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Walk and Think

By Chick Moorman and Thomas Haller

"OK, you've just lost ten minutes."
 
"You're on the wall. Go sit by the wall until the bell rings."
 
"You obviously don't want recess today."
 
"There goes your recess."
 
Comments like the ones above have been uttered by teachers as well as by recess and lunchroom monitors for decades. Withholding or threatening to withhold recess in an effort to induce a desired behavior has been going on for so long without a major shift in children's behavior that it makes us wonder, Who is it that is really the slow learner here?
 
Good news. Teachers in an elementary school in Wyoming have come up with a viable and workable alternative to the removal of recess. They call it walk and think. Students in their school who choose inappropriate behaviors use recess time to walk (get exercise) and think (reflect and re-form). It works like this. 
 
1. When a student chooses an inappropriate behavior such as put-downs in the classroom or shoving another child on the playground, they get one reminder. Notice we didn't say they get one warning. A warning is a threat. At this school they do not threaten children! They remind them. That warning is delivered in the form of the one-minute behavior modifier, explained in depth in our book, The Only 3 Discipline Strategies You Will Ever Need. It sounds like this: "Cara, that is a put-down. We don't put other children down in this class because people could feel bad and it often leads to physical violence. What we do here is tell the other person how we are feeling and what we would like to have happen. If you choose to put people down again, you have chosen to walk and think at recess."
 
2. If the child activates the behavior again, the adult in charge calmly says, "Cara, that is a put-down. We don't put other children down in this class because people could feel bad and it often leads to physical violence. When you choose to put others down, you choose to walk and think. You will need to draw a slip from the think tank to use at recess time.”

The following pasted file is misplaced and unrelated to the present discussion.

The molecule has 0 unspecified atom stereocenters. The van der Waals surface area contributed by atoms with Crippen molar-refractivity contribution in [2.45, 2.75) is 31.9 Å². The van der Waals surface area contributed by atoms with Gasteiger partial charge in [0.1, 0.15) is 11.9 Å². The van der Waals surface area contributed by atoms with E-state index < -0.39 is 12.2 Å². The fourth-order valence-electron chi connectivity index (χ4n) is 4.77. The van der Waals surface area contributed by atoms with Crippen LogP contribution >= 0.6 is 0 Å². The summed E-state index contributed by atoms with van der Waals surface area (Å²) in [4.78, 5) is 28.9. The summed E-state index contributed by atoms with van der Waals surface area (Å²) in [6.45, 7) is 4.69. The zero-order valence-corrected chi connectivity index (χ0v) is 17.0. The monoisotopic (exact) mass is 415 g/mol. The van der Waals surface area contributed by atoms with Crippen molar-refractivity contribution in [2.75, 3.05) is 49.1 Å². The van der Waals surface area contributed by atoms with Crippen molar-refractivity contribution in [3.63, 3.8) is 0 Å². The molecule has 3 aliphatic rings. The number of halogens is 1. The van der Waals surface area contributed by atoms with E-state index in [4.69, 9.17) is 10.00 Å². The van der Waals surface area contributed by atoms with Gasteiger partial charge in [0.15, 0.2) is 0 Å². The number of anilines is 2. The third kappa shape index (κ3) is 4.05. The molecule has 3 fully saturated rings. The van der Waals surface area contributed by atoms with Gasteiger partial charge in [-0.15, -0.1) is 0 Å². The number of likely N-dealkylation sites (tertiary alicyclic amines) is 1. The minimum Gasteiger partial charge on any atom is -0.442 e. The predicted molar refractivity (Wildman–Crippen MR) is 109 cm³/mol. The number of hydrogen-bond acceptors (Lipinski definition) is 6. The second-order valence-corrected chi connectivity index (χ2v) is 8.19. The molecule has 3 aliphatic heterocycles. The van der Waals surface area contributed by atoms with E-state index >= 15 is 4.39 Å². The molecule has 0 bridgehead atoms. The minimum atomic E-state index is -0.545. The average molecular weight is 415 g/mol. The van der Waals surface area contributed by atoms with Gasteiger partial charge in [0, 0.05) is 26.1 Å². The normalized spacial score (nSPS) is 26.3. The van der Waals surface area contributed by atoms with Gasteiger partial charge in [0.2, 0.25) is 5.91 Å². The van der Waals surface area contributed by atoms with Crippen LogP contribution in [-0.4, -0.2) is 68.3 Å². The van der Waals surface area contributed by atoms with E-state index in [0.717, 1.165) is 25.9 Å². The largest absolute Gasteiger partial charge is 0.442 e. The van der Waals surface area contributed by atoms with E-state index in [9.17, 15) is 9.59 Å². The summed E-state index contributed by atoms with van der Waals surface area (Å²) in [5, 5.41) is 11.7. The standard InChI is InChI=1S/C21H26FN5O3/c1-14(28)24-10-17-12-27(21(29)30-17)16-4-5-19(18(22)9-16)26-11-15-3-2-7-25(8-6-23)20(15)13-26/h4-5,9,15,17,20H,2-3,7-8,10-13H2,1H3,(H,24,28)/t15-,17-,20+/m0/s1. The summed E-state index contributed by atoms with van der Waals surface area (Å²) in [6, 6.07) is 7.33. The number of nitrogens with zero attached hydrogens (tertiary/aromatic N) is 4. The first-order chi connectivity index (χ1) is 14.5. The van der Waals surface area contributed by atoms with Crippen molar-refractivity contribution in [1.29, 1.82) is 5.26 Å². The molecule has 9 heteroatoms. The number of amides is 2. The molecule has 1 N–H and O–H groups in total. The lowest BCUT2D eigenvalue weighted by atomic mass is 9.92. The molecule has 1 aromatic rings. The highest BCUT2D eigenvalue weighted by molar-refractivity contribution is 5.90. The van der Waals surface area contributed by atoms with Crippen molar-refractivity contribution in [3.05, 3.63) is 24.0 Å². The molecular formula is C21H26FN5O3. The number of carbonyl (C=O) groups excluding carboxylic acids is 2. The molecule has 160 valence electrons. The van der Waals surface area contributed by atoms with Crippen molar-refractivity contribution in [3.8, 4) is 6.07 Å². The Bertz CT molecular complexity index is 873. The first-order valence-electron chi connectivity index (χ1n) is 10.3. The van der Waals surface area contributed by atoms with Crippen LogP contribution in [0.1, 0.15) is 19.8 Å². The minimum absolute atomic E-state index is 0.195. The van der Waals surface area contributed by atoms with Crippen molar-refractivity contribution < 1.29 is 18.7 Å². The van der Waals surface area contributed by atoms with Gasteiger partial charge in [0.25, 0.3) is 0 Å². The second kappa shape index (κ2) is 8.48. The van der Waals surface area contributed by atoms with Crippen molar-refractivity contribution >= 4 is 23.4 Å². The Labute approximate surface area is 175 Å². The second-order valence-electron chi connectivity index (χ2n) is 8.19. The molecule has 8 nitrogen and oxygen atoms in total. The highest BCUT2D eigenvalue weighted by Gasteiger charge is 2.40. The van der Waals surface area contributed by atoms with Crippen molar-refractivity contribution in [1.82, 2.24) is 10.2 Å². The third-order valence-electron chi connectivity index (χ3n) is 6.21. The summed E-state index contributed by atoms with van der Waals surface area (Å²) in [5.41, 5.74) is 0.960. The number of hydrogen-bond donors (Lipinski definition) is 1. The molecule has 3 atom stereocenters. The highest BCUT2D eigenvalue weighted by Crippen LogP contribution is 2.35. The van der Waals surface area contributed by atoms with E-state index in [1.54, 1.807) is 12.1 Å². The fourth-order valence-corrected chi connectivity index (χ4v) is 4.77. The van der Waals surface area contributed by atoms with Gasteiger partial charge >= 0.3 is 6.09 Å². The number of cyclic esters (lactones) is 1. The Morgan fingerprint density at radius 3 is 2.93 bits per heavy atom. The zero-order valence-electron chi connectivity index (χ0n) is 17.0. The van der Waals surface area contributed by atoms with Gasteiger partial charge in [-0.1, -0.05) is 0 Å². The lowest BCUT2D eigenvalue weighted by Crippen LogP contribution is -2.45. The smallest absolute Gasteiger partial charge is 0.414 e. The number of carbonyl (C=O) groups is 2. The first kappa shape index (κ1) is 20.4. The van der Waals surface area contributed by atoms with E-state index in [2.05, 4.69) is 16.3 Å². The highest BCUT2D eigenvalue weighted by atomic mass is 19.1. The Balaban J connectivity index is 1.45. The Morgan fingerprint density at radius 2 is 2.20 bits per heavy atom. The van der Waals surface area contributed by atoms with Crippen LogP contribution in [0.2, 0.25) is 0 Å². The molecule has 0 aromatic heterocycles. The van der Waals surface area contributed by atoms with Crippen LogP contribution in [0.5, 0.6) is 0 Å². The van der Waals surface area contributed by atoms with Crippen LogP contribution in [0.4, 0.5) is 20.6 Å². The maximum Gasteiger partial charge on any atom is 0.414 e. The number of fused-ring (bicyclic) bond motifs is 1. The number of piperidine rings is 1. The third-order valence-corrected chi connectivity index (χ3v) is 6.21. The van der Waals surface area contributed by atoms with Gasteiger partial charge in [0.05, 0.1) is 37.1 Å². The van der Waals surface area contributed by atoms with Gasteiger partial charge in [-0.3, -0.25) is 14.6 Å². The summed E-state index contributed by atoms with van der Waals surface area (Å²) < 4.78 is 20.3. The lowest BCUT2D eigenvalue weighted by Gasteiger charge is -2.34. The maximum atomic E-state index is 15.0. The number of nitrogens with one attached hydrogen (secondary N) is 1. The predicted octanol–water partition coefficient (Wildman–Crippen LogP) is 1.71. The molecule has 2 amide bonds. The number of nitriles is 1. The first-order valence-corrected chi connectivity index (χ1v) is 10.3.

3. The think tanks in this school vary in size and shape. One is actually a big plastic jug with an opening at the top large enough for a child's hand to enter. It contains several slips of papers with think topics on them.  Some of the think strips follow.
  • What effect does the behavior you chose have on the class? On yourself? Think short-term and long-term.
  • How could you make amends for this behavior? Come up with three possibilities.
  • In what other ways could you get what you want other than the behavior you chose?
  • What did you learn from choosing this behavior? About yourself? About the others involved?
  • How could you remember to choose a different behavior next time?
  • What do you intend to do next time? Why?
  • Come up with an alternative behavior. Predict what would have happened if you had chosen that behavior.
4. During recess, the student takes a think strip from the think tank and holds onto it as she walks and thinks. Students are not allowed to use a pen or pencil to write their responses. This is not another in that long line of paper-and-pencil activities that students are subjected to frequently. The students are encouraged to think though their responses as they walk. Walking is done in a designated area, and they are to keep moving for the duration of the time. This is a time for thinking and for exercising.
 
5. When recess is over, a debriefing takes place. This can be done immediately if time and the structure of the day permit. Or it can be handled at a later time when the teacher is free to debrief effectively. Debriefing, which takes from three to six minutes,  allows students to explain their thinking, what they learned, and their goals for next time. The emphasis here is on helping students learn lessons in self-responsibility and create plans for improvement.
 
6. Students add their goals and learning to their Responsibility Notebooks at this time. This adds a written component to the activity and creates a permanent record that can be reviewed later.
 
Walk and Think is a major effort on the part of a concerned professional staff to turn a punitive, threatening activity into one that helps students develop self-responsibility, self-motivation, and self-discipline without losing recess and exercise time. It is designed to help students develop their inner authority, which is the only authority they take with them everywhere they go.
 
Thank you, Wyoming educators. Maybe it is time for some other staffs to go for a walk and do some serious thinking.

 

Chick Moorman and Thomas Haller are the co-authors of Teaching the Attraction Principle to Children: Practical Strategies for Parents and Teachers to Help Children Manifest a Better World. They are two of the world's foremost authorities on raising responsible, caring, confident children. They publish a free monthly e-zine for educators and another for parents. To sign up for them or learn more about the seminars they offer teachers and parents, visit their websites today: www.chickmoorman.com and www.thomashaller.com